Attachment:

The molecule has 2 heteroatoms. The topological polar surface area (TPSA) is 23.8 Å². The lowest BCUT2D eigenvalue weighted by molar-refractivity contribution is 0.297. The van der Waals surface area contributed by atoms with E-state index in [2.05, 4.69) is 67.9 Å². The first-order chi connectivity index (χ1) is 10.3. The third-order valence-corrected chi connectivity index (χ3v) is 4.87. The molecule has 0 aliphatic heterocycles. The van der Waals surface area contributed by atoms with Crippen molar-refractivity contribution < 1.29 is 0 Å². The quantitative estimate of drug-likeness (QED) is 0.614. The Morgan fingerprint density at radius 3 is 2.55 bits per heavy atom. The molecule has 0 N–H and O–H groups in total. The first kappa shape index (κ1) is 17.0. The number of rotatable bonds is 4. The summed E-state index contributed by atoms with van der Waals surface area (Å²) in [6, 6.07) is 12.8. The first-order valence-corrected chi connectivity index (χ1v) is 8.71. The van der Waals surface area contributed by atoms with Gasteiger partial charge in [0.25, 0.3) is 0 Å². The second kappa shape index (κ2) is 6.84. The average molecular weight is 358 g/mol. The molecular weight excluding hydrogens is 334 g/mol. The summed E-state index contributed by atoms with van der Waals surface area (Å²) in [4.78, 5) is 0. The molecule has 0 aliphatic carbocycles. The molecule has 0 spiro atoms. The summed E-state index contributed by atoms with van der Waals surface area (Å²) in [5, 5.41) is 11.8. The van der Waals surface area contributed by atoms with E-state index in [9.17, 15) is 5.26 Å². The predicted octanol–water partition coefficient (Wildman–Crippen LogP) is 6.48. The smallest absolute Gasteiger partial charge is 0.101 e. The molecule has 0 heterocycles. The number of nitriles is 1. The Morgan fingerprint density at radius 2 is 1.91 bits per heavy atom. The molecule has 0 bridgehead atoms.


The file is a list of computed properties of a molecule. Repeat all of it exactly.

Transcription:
The molecule has 2 heteroatoms. The topological polar surface area (TPSA) is 23.8 Å². The lowest BCUT2D eigenvalue weighted by molar-refractivity contribution is 0.297. The van der Waals surface area contributed by atoms with E-state index in [2.05, 4.69) is 67.9 Å². The first-order chi connectivity index (χ1) is 10.3. The third-order valence-corrected chi connectivity index (χ3v) is 4.87. The molecule has 0 aliphatic heterocycles. The van der Waals surface area contributed by atoms with Crippen molar-refractivity contribution < 1.29 is 0 Å². The quantitative estimate of drug-likeness (QED) is 0.614. The Morgan fingerprint density at radius 3 is 2.55 bits per heavy atom. The molecule has 0 N–H and O–H groups in total. The first kappa shape index (κ1) is 17.0. The number of rotatable bonds is 4. The summed E-state index contributed by atoms with van der Waals surface area (Å²) in [6, 6.07) is 12.8. The first-order valence-corrected chi connectivity index (χ1v) is 8.71. The van der Waals surface area contributed by atoms with Gasteiger partial charge in [0.25, 0.3) is 0 Å². The second kappa shape index (κ2) is 6.84. The average molecular weight is 358 g/mol. The molecular weight excluding hydrogens is 334 g/mol. The summed E-state index contributed by atoms with van der Waals surface area (Å²) in [4.78, 5) is 0. The molecule has 0 aliphatic carbocycles. The molecule has 0 spiro atoms. The summed E-state index contributed by atoms with van der Waals surface area (Å²) in [5, 5.41) is 11.8. The van der Waals surface area contributed by atoms with E-state index in [9.17, 15) is 5.26 Å². The predicted octanol–water partition coefficient (Wildman–Crippen LogP) is 6.48. The smallest absolute Gasteiger partial charge is 0.101 e. The molecule has 0 heterocycles. The number of nitriles is 1. The Morgan fingerprint density at radius 2 is 1.91 bits per heavy atom. The molecule has 0 bridgehead atoms.